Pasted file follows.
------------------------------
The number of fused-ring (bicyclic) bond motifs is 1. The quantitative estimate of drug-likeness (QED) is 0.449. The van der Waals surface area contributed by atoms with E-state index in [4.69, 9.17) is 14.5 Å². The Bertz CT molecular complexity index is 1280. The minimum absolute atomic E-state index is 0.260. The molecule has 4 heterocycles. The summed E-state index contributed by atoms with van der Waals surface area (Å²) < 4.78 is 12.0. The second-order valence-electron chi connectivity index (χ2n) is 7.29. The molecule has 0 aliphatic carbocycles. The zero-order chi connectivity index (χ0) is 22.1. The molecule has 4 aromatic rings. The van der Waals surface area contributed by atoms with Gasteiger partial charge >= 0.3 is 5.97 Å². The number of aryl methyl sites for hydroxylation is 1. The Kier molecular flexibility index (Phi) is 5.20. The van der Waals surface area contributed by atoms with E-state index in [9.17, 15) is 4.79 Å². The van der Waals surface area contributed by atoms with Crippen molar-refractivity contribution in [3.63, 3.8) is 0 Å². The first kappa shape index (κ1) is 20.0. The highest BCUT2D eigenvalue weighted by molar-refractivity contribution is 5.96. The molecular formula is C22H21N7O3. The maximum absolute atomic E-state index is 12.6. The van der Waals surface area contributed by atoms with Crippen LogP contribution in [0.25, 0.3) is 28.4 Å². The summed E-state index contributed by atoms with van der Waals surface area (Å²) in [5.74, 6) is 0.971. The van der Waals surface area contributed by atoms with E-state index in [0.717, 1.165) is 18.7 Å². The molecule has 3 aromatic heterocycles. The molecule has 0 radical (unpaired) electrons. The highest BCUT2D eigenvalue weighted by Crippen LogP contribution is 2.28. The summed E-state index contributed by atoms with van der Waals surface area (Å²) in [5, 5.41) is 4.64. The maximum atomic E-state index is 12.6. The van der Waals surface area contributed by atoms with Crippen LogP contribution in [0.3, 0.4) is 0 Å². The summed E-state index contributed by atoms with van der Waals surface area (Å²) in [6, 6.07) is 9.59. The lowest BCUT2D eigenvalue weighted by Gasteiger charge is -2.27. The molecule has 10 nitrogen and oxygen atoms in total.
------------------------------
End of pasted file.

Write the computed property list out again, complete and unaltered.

The number of fused-ring (bicyclic) bond motifs is 1. The quantitative estimate of drug-likeness (QED) is 0.449. The van der Waals surface area contributed by atoms with E-state index in [4.69, 9.17) is 14.5 Å². The Bertz CT molecular complexity index is 1280. The minimum absolute atomic E-state index is 0.260. The molecule has 4 heterocycles. The summed E-state index contributed by atoms with van der Waals surface area (Å²) < 4.78 is 12.0. The second-order valence-electron chi connectivity index (χ2n) is 7.29. The molecule has 0 aliphatic carbocycles. The zero-order chi connectivity index (χ0) is 22.1. The molecule has 4 aromatic rings. The van der Waals surface area contributed by atoms with Gasteiger partial charge >= 0.3 is 5.97 Å². The number of aryl methyl sites for hydroxylation is 1. The Kier molecular flexibility index (Phi) is 5.20. The van der Waals surface area contributed by atoms with E-state index in [9.17, 15) is 4.79 Å². The van der Waals surface area contributed by atoms with Crippen molar-refractivity contribution in [3.63, 3.8) is 0 Å². The first kappa shape index (κ1) is 20.0. The highest BCUT2D eigenvalue weighted by molar-refractivity contribution is 5.96. The molecular formula is C22H21N7O3. The maximum absolute atomic E-state index is 12.6. The van der Waals surface area contributed by atoms with Crippen LogP contribution in [0.25, 0.3) is 28.4 Å². The summed E-state index contributed by atoms with van der Waals surface area (Å²) in [5.74, 6) is 0.971. The van der Waals surface area contributed by atoms with E-state index in [0.717, 1.165) is 18.7 Å². The molecule has 3 aromatic heterocycles. The molecule has 0 radical (unpaired) electrons. The highest BCUT2D eigenvalue weighted by Crippen LogP contribution is 2.28. The summed E-state index contributed by atoms with van der Waals surface area (Å²) in [5, 5.41) is 4.64. The maximum atomic E-state index is 12.6. The van der Waals surface area contributed by atoms with Crippen LogP contribution in [0.3, 0.4) is 0 Å². The summed E-state index contributed by atoms with van der Waals surface area (Å²) in [6, 6.07) is 9.59. The lowest BCUT2D eigenvalue weighted by Gasteiger charge is -2.27. The molecule has 10 nitrogen and oxygen atoms in total.